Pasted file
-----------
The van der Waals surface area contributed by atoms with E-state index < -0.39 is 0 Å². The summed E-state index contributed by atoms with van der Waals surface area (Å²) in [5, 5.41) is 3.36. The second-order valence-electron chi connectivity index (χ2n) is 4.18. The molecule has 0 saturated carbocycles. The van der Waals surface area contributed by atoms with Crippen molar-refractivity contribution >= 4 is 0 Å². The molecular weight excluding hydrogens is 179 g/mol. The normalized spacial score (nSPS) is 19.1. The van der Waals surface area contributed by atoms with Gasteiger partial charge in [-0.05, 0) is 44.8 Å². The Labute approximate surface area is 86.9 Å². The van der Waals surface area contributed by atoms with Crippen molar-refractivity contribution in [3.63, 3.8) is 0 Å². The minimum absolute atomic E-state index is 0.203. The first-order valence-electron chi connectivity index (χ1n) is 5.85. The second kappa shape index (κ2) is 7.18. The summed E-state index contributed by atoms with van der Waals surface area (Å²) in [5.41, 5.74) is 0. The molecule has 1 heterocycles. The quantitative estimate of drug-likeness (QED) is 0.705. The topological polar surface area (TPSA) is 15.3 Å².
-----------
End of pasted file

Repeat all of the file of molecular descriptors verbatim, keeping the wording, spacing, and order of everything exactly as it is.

The van der Waals surface area contributed by atoms with E-state index < -0.39 is 0 Å². The summed E-state index contributed by atoms with van der Waals surface area (Å²) in [5, 5.41) is 3.36. The second-order valence-electron chi connectivity index (χ2n) is 4.18. The molecule has 0 saturated carbocycles. The van der Waals surface area contributed by atoms with Crippen molar-refractivity contribution >= 4 is 0 Å². The molecular weight excluding hydrogens is 179 g/mol. The normalized spacial score (nSPS) is 19.1. The van der Waals surface area contributed by atoms with Gasteiger partial charge in [-0.05, 0) is 44.8 Å². The Labute approximate surface area is 86.9 Å². The van der Waals surface area contributed by atoms with Crippen molar-refractivity contribution in [3.63, 3.8) is 0 Å². The minimum absolute atomic E-state index is 0.203. The first-order valence-electron chi connectivity index (χ1n) is 5.85. The second kappa shape index (κ2) is 7.18. The summed E-state index contributed by atoms with van der Waals surface area (Å²) in [5.41, 5.74) is 0. The molecule has 1 heterocycles. The quantitative estimate of drug-likeness (QED) is 0.705. The topological polar surface area (TPSA) is 15.3 Å².